The U.S. Supreme Court delivered a TKO to MGM Monday, giving the daughter of a deceased screenwriter a chance to prove in court that the critically acclaimed movie Raging Bull infringed the copyright of a screenplay written by her father.
At the center of the dispute is the iconic 1980 movie Raging Bull, directed by Martin Scorsese and starring Robert De Niro, who played the role of champion boxer Jake LaMotta.
LaMotta worked with his longtime friend, writer Frank Petrella, to tell the story of the boxer's career. Their joint venture produced three copyrighted works, including a 1963 screenplay that is the center of this case.
In 1976, Petrella and LaMotta sold it to a Hollywood production company. The company was eventually bought out by MGM, and in 1980 Raging Bull came out. The film won two Academy Awards, including one to De Niro for best actor.
A year later Frank Petrella died, and in 1990 the Supreme Court ruled that a copyright cannot be renewed by its owner, here MGM, without the permission of the original copyright owner's heirs, here Petrella's daughter Paula.
After many years and many exchanges between Paula Petrella's lawyer and MGM, she finally sued the moviemaker in 2009 for copyright infringement. Under the statute she was limited to three years of damages, dating back to 2006. But two lower courts threw her case out, agreeing with MGM that she had waited too long to sue.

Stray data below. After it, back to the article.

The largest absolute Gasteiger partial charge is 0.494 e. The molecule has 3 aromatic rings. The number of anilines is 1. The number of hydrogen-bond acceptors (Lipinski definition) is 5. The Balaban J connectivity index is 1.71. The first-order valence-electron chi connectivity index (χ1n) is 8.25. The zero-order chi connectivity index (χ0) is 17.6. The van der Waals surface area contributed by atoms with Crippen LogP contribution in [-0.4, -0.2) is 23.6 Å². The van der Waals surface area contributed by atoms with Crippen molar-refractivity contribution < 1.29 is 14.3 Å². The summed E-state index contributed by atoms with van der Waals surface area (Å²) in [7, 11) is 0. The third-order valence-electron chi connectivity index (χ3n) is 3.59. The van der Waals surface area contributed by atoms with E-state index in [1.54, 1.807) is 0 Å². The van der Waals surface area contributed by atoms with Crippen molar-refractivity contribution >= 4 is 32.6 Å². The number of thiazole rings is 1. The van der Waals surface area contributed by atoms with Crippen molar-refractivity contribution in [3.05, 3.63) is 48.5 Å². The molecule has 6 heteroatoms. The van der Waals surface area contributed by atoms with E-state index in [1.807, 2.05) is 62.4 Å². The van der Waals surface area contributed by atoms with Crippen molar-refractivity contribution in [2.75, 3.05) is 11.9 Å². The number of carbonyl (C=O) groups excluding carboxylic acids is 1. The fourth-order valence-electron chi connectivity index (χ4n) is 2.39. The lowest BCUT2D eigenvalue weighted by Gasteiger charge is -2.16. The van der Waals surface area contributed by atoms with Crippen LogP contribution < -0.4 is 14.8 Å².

On Monday, the Supreme Court disagreed. Writing for the six-justice majority that included both liberals and conservatives, Justice Ruth Bader Ginsburg noted that MGM has marketed Raging Bull continuously since 1980. Marketing expanded to include DVD sales, which is something unimagined back when Petrella first sold the rights.
Ginsburg noted that the statute limits damages to three years prior to the date of the suit, and she observed that the delay in filing may eventually be considered as a factor in determining the amount of damages. The statute also allows the copyright holder to seek a court order barring future copyright infringement, and Ginsburg noted that one way to deal with that problem would be to pay royalties.
Still, movie and music industry lawyers were alarmed.
"I think the floodgates are open now," said Brad Newberg. "You are going to see an explosion of people coming forward from the '70s, '80s, and '90s, coming out of the woodwork to say that hit songs, movies, TV shows, works like that, that are still in the marketplace, belong to them, and they want a share of the profits."
But lawyer Christopher Mohr, who filed a brief on behalf of the Authors Guild in this case, saw no impending flood.
"If there was going to be a flood, you would have expected to have seen, in the jurisdictions that don't have the 9th Circuit rule, at least a river," said Mohr. "And there's no river. There's not even really a stream, so I don't expect to see a huge onset in the number of copyright suits filed."
Mohr notes that the damages Petrella can obtain are relatively small, a maximum of $150,000 under the statute, or some share of the profits. But Hollywood accounting is notoriously inexact, with studios often claiming, as MGM did in this case, that there were no profits. Bottom line, he concedes, most of these cases will be settled out of court and for relatively small sums.
In one of the big scenes in Raging Bull, Jake LaMotta is on the ropes being pummeled by his rival Sugar Ray Robinson, but he refuses to go down.
MGM may not be down yet, but the Supreme Court, in the person of its tiniest member, sure left its legs weakened.